I must admit that I have been aware of benefits, awarded to Native Americans who can prove Native American heritage, to try to correct past ill deeds by the US government and its citizens. However, it is not something I have ascribed to even though I have had ample opportunities to research my history and show that there is some paperwork that "proves" my Seminole heritage. But to me, a piece of paper proves nothing and furthermore I have nothing to prove.

But for African Americans with Native American heritage who are struggling for their rights and privileges within these nations, especially the Seminoles in this recent conflict, this is not enough. It is easy to see what is happening in these types of conflicts because both Native Americans and African Americans know that the "blood" of the Apache, Cherokee, Choctaw, Navajo, etc. runs deep in African American veins. Many African Americans can attest to this fact.

In addition to this, there is growing public awareness, that Africans (Olmecs) established civilizations predating the Maya and Aztecs in South America, other Africans (Africans of Mali, Abu Buhkari) who visited North America and others who left there mark through the Caribbean, South, Central and North America which raises serious questions such as, "When you say Native American, who are you really talking about?" Evidence of this material can be found in the books and writings of several prominent scholars such as Clyde Winters and Dr. Ivan Van Sertima. In the case of African and Native American intermarrying and cohabiting, works by William L. Katz are an excellent starting point.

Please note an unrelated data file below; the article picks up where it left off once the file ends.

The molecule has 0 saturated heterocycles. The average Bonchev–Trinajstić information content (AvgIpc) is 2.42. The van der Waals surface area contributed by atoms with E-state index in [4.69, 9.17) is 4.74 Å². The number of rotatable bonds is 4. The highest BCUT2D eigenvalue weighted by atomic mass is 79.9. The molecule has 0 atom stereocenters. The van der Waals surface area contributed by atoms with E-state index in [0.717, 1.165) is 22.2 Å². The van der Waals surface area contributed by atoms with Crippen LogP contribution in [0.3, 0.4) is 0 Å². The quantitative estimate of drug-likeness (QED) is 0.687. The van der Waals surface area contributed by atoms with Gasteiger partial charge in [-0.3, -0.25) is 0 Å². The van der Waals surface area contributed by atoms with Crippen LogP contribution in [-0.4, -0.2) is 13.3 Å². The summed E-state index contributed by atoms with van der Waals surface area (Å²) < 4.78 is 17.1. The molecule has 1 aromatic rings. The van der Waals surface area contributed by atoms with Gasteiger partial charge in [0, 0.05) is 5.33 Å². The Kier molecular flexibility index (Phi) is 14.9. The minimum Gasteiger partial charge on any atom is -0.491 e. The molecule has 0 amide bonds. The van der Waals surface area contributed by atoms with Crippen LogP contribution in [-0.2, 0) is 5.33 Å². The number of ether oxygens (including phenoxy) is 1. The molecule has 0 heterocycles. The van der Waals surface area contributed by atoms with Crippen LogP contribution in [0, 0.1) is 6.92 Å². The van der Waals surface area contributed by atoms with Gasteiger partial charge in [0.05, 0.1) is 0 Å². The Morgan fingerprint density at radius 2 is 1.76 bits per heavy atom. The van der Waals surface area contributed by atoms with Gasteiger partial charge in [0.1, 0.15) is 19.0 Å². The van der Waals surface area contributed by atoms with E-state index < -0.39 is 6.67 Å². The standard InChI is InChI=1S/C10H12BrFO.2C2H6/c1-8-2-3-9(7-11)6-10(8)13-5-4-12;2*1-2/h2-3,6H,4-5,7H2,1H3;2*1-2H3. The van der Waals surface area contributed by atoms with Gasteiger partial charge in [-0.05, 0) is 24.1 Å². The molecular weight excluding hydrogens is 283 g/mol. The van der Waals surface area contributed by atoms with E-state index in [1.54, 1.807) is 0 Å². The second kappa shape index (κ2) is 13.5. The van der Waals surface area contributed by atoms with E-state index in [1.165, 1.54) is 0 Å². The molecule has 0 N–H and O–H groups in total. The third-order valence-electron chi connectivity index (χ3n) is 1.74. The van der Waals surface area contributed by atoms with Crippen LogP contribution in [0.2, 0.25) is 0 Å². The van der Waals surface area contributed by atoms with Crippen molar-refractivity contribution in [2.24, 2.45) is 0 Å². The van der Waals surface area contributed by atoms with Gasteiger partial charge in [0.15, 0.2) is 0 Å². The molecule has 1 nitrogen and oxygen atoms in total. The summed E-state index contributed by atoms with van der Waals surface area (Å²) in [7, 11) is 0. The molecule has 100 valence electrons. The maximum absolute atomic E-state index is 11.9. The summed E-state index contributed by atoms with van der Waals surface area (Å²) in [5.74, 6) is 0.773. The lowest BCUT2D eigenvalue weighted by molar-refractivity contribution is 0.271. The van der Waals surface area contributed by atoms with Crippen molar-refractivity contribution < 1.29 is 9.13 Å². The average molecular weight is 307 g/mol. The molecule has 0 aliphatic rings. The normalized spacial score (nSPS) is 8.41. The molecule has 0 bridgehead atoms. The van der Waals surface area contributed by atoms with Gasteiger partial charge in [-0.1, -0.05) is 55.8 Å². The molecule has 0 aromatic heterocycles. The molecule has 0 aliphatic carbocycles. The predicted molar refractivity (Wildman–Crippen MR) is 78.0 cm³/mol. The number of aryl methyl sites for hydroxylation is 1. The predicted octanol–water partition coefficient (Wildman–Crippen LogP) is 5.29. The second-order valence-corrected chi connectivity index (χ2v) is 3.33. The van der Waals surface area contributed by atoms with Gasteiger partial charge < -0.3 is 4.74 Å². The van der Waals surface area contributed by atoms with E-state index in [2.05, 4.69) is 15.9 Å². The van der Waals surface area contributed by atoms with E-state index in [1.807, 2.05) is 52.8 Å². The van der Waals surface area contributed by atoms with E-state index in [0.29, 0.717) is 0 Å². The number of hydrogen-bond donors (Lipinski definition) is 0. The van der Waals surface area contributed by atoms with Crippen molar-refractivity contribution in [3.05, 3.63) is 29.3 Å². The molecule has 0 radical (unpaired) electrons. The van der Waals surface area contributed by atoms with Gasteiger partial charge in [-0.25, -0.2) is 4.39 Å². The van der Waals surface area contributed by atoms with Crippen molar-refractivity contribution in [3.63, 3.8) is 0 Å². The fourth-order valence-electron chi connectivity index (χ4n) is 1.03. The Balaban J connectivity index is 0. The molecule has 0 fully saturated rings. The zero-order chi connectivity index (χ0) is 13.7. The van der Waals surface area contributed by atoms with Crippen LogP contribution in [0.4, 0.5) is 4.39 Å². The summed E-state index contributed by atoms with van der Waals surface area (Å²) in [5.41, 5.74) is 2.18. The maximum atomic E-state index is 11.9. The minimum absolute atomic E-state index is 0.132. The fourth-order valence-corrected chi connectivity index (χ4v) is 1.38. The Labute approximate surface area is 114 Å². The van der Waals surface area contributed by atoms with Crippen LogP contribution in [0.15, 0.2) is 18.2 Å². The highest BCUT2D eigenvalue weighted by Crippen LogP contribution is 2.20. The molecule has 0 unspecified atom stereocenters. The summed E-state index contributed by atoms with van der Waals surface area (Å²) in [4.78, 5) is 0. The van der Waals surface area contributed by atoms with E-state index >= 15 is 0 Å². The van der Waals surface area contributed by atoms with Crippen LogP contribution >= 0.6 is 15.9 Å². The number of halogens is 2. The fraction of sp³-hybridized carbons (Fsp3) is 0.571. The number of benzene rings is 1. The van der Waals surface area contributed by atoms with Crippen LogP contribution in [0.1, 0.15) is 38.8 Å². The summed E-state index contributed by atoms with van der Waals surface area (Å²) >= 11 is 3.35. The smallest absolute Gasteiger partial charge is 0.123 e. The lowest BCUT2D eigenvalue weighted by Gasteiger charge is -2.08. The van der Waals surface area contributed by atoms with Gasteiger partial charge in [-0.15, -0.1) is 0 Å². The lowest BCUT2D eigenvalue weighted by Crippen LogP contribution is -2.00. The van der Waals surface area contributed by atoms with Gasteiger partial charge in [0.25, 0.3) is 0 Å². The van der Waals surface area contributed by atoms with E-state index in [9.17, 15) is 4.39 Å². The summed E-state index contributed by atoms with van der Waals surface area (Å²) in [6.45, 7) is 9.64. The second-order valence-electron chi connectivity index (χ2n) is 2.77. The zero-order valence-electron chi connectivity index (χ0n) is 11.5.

Put simply, "Native" American groups and the US government can not decide for those of African descent if they are Native American or not. It is up to those of African descent to study their history, listen to their oral traditions and decide if they choose to accept or reject that history. This does not solve or will ever solve the current conflict but it does settle the issue of who is in charge of determining what people of African descent say is or is not their heritage.

The issue of the "mixing of blood" between Africans and Native Americans and the history of Africans on the American continent is one that needs deep study and reflection. By studying these connections and relationships it is easy to see that there are broad ranging implications. Not only between Native and African Americans with Native American descent but also in respect to the history of African Americans and the American continent. It is time for those who have knowledge of their background and history not to be ashamed of wanting to learn more about it or of struggling for their entitlements. This is true because Africans, especially Seminoles with African heritages, worked, fought, played, loved, died and lost just as much as their not so African looking brethren.

To deny what's right is an abomination, especially when history dictates you should know better!

Bakari Akil is an editor for Global Black and can be reached at

Bakari Akil

Monday, May 20, 2002